Kylie Smith

Associate Professor, clinical track, Andrew W. Mellon Faculty Fellow for Nursing & the Humanities | BA (Hons), PhD

About

Kylie is an Associate Professor, tenure track, and the Andrew W. Mellon Faculty Fellow for Nursing and the Humanities and Associate Faculty in the Department of History at Emory. She teaches courses on the history of race in health care, critical theory, and nursing theory and philosophy in the  School of Nursing and the Emory College of Arts and Sciences. Her research area is the history of psychiatry and she is the author of the multiple award winning book “Talking Therapy: Knowledge and Power in American Psychiatric Nursing”. Her new book entitled “Jim Crow in the Asylum: Psychiatry and Civil Rights in the American South” will be published by UNC Press and is supported by a grant from the National Library of Medicine (NIH).

Kylie was awarded a Bachelor of Arts (Honors) in English and History and a PhD in History from the University of Wollongong in Australia. Before coming to Emory, Kylie worked in the School of Nursing at the University of Wollongong where she researched mental health nursing history and taught ethics and reflective practice. Kylie has also worked in multicultural HIV/AIDS health promotion in Sydney, Australia and studied scriptwriting at the Australian Film Television and Radio School.

Areas of Expertise

US and Australian History

History of Psychiatry

History of Nursing and Medicine

History of Critical Race Theory

History of Nursing Theory and Philosophy

Publications

Books:

Smith, K. M. (2020) Talking Therapy: Knowledge and Power in American Psychiatric Nursing After WWII. Rutgers University Press. New Brunswick, NJ.

Smith, K. M. (Advance Contract) Jim Crow in the Asylum: Psychiatry and Civil Rights in the American South. University of North Carolina Press. Chapel Hill, NC.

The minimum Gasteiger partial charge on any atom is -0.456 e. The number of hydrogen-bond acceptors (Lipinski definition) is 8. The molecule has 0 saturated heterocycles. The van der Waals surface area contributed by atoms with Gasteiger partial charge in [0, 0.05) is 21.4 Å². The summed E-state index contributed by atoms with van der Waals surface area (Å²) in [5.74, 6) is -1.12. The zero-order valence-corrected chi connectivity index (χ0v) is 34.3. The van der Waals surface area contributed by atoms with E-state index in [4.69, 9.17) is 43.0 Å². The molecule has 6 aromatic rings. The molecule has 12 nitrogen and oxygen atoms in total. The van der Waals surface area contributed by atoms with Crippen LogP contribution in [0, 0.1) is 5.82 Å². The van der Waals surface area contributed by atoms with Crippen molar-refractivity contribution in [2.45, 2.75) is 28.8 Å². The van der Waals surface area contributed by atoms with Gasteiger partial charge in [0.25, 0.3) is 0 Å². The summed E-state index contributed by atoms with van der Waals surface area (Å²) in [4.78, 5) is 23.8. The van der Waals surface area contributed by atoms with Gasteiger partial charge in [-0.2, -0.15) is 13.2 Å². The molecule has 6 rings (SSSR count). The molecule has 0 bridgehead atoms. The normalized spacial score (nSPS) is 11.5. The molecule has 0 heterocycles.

Edited volumes:

Lewenson, S., Macallister A. and Smith K.M. (Editors) Nursing History for Contemporary Role Development, Springer Publishing, New York, 2016.

Howson, R. & Smith, K. M. (Eds). Hegemony: Studies in Consensus and Coercion, Routledge: New York, 2008.

Journal Articles (Selected)

Smith, K. M. (In Press) “The Crippling Preoccupation with Race”: Psychiatry and Civil Rights in Alabama 1953-1969, Journal of Southern History. (Accepted September 2020)

Smith K.M. and Foth, T. (2021) “Tomorrow is cancelled: Rethinking nursing resistance as insurrection.” Aporia: The Nursing Journal. Volume 12, No 1. Pp 15-25.

Foth, T., Lange, J, and Smith, K.M. (2018). Nursing History as Philosophy: Notes towards a Critical History of Nursing, Nursing Philosophy. 19 (3):e12210

Smith, K. M. (2018) Different places, different ideas: Reimagining practice in American psychiatric nursing after WWII. Nursing History Review, Volume 26, 17-47 http://dx.doi.org/10.1891/1062-8061.26.17

Smith, K. M., Halcomb, E. J., Moxham, L. (2015) ‘Stress wasn’t a word’: Australian nurses’ recollections of war related trauma. Health Emergency and Disaster Nursing, 2, 1, pp12-22

Smith, K. M. (2010) Gramsci at the margins: subjectivity and subalternity. The International Gramsci Journal 2010, 2, 39-50.

Smith, K. M. (2007) Subjectivity, hegemony, and the subaltern in Sydney, 1870-1900. Rethinking Marxism, 19, (2), 169-179.

Teaching

NRSG700: Evolution of Nursing Science

NRSG515: Race, health and US History

Research

Kylie’s research concerns the history of psychiatry and its intersection with Civil Rights and Community Mental Health. She is concerned with the creation of racial disparities in the history of psychiatry, the link to mass incarceration and the role of nurses in psychiatric care.

Awards

2021 First Place in History and Public Policy: American Journal of Nursing Book of the Year Award for “Talking Therapy: Knowledge and Power in American Psychiatric Nursing”

2020 Lavinia Dock Book of the Year Award for “Talking Therapy: Knowledge and Power in American Psychiatric Nursing”

American Association for the History of Nursing

2019-2022 Jim Crow in the Asylum: Psychiatry and Civil Rights in the American South

National Library of Medicine G13 Scholarly Works Program 1G13LM013010-01A1

2019-2020  Nursing Mental Health at the Tuskegee Institute 1948-1972

American Association for the History of Nursing H15 Award

2018 Adelaide Nutting Award: Best Scholarly Article for “Different Places, Different Ideas: Reimagining Practice in American Psychiatric Nursing” published in Nursing History Review, Volume 26, 17-47 (2018). American Association for the History of Nursing.

2017-2018 Jim Crow in the Asylum: Race, place and mental health in the South East USA

Emory University Research Committee Grant

2017-2018 Separate and unequal: Race, place and psychiatric nursing in the South East USA

Schlesinger Library Grant, Radcliffe Institute for Advanced Study, Harvard University

2015-2016 Philanthropy, mental health and nursing in the Cold War

Rockefeller Archives Centre, Grant in Aid program.